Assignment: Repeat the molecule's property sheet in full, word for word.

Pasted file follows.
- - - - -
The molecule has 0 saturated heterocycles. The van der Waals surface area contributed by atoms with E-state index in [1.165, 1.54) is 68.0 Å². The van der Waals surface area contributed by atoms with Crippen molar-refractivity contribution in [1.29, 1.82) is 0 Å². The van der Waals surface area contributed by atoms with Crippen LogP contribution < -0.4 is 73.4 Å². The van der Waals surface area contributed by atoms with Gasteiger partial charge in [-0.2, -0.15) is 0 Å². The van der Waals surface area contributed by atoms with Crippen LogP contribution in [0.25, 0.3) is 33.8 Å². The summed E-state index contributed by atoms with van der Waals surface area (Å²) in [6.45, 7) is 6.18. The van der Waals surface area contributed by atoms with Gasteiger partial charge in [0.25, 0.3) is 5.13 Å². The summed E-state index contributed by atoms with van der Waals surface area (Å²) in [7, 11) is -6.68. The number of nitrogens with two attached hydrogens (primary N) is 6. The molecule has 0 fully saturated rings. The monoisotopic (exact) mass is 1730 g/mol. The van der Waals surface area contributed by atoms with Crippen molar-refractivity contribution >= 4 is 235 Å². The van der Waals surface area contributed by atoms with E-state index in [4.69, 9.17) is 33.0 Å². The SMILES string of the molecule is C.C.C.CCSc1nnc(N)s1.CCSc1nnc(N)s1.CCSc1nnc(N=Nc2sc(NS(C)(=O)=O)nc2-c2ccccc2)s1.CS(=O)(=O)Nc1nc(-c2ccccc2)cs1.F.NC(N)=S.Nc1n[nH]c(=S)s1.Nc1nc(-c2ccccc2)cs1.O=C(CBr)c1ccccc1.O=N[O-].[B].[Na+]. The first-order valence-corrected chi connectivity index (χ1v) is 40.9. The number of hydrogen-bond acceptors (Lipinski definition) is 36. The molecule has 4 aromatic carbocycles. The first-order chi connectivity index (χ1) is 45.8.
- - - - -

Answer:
The molecule has 0 saturated heterocycles. The van der Waals surface area contributed by atoms with E-state index in [1.165, 1.54) is 68.0 Å². The van der Waals surface area contributed by atoms with Crippen molar-refractivity contribution in [1.29, 1.82) is 0 Å². The van der Waals surface area contributed by atoms with Crippen LogP contribution < -0.4 is 73.4 Å². The van der Waals surface area contributed by atoms with Gasteiger partial charge in [-0.2, -0.15) is 0 Å². The van der Waals surface area contributed by atoms with Crippen LogP contribution in [0.25, 0.3) is 33.8 Å². The summed E-state index contributed by atoms with van der Waals surface area (Å²) in [6.45, 7) is 6.18. The van der Waals surface area contributed by atoms with Gasteiger partial charge in [0.25, 0.3) is 5.13 Å². The summed E-state index contributed by atoms with van der Waals surface area (Å²) in [7, 11) is -6.68. The number of nitrogens with two attached hydrogens (primary N) is 6. The molecule has 0 fully saturated rings. The monoisotopic (exact) mass is 1730 g/mol. The van der Waals surface area contributed by atoms with Crippen molar-refractivity contribution >= 4 is 235 Å². The van der Waals surface area contributed by atoms with E-state index in [4.69, 9.17) is 33.0 Å². The SMILES string of the molecule is C.C.C.CCSc1nnc(N)s1.CCSc1nnc(N)s1.CCSc1nnc(N=Nc2sc(NS(C)(=O)=O)nc2-c2ccccc2)s1.CS(=O)(=O)Nc1nc(-c2ccccc2)cs1.F.NC(N)=S.Nc1n[nH]c(=S)s1.Nc1nc(-c2ccccc2)cs1.O=C(CBr)c1ccccc1.O=N[O-].[B].[Na+]. The first-order valence-corrected chi connectivity index (χ1v) is 40.9. The number of hydrogen-bond acceptors (Lipinski definition) is 36. The molecule has 4 aromatic carbocycles. The first-order chi connectivity index (χ1) is 45.8.